Parents save cash by trading toys online
Social media changes the world of barter, and one mom gets a PlayStation 2, clothes and toys for $45.
As the holidays approached, the users of ThredUp, an online children's clothing exchange, wanted a place to trade toys. So they started exchanging toys on the site.
James Reinhart, one of the founders, heard their plea, and on Dec. 6 officially added toys to the service. It's one of many avenues resourceful parents have used this year to save money by trading toys their kids no longer use for toys they want.
"People are realizing that thrift isn't a bad word," John Gerzema, author of the new book "Spend Shift," told the Chicago Tribune. "And we're very comfortable using social tools. The old way of spending doesn't have to happen. We can rent it, borrow it, trade it."
The desire to save money, coupled with the reach of social media, has drastically changed the way people barter or pass on goods they no longer need. Once you had only younger siblings, cousins and perhaps neighbors with whom to exchange gently used goods. Now you have the world. As the Tribune reported:
The turn of events at ThredUp signals how dramatically shopping is changing in the wake of the Great Recession. Stung by the global financial crisis, plugged into social media and worried about the future of the environment, consumers are taking matters into their own hands, finding ways to get what they want without cash and without going to the mall.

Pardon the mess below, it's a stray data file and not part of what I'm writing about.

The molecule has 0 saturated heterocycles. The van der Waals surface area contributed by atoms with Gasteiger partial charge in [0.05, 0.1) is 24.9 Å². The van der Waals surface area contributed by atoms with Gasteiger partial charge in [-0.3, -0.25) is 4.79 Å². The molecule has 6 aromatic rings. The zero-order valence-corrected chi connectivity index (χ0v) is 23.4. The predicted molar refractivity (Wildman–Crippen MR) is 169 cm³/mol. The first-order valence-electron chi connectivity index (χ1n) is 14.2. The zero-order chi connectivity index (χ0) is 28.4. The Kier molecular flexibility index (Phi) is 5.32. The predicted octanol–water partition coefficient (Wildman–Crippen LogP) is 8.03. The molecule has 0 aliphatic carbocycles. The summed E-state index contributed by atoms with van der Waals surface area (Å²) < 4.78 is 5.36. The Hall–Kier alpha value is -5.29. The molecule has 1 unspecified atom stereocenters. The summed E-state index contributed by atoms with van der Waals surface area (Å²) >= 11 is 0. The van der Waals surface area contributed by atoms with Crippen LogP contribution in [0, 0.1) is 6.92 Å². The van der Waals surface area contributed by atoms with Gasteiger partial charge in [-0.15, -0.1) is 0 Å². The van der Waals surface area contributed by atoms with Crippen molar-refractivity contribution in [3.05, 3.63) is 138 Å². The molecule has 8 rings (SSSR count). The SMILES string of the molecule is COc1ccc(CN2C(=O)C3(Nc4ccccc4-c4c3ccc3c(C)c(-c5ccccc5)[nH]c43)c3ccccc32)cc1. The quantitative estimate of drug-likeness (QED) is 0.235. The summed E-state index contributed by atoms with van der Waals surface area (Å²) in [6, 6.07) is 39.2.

Stephanie Edwards-Musa of Houston got her 13-year-old daughter a PlayStation 2 and clothes from Hollister and Aeropostale. She got a bunch of Star Wars toys for her 5-year-old son. The gifts cost her a total of $45 to acquire from ThredUp.
She told The Associated Press: "I've always been frugal, but the PlayStation was my best Friday doorbuster yet."
ThredUp supplies participants with flat-rate shipping boxes. You list what you have to swap on the site. To claim a box from another family, you pay $5 to ThredUp and $10.70 for shipping. The participants rate the quality of the items they receive.
AP and the Tribune listed several other places parents are swapping toys and children's clothes:
- SwapMamas.com, all kinds of items for kids and moms.
- Craigslist, where you can buy, sell or trade items.
- Freecycle, where you give away items you no longer want.
- Swap.com, which allows users to trade books, movies and CDs.
- DigNSwap.com, which provides for swapping of clothes and accessories.
Rachel Botsman, co-author of "What's Mine is Yours: The Rise of Collaborative Consumption," says there are thousands of online "swap meets" being created around the world. She told the Tribune:
Technology creates the efficiency to match millions of 'haves' with millions of 'wants,' whatever they may be, as well as the social glue to create trust between strangers. Swapping can provide almost as much choice as traditional shopping.
Have you done any bartering, either online or among people in your town? Do you find any of these services useful?
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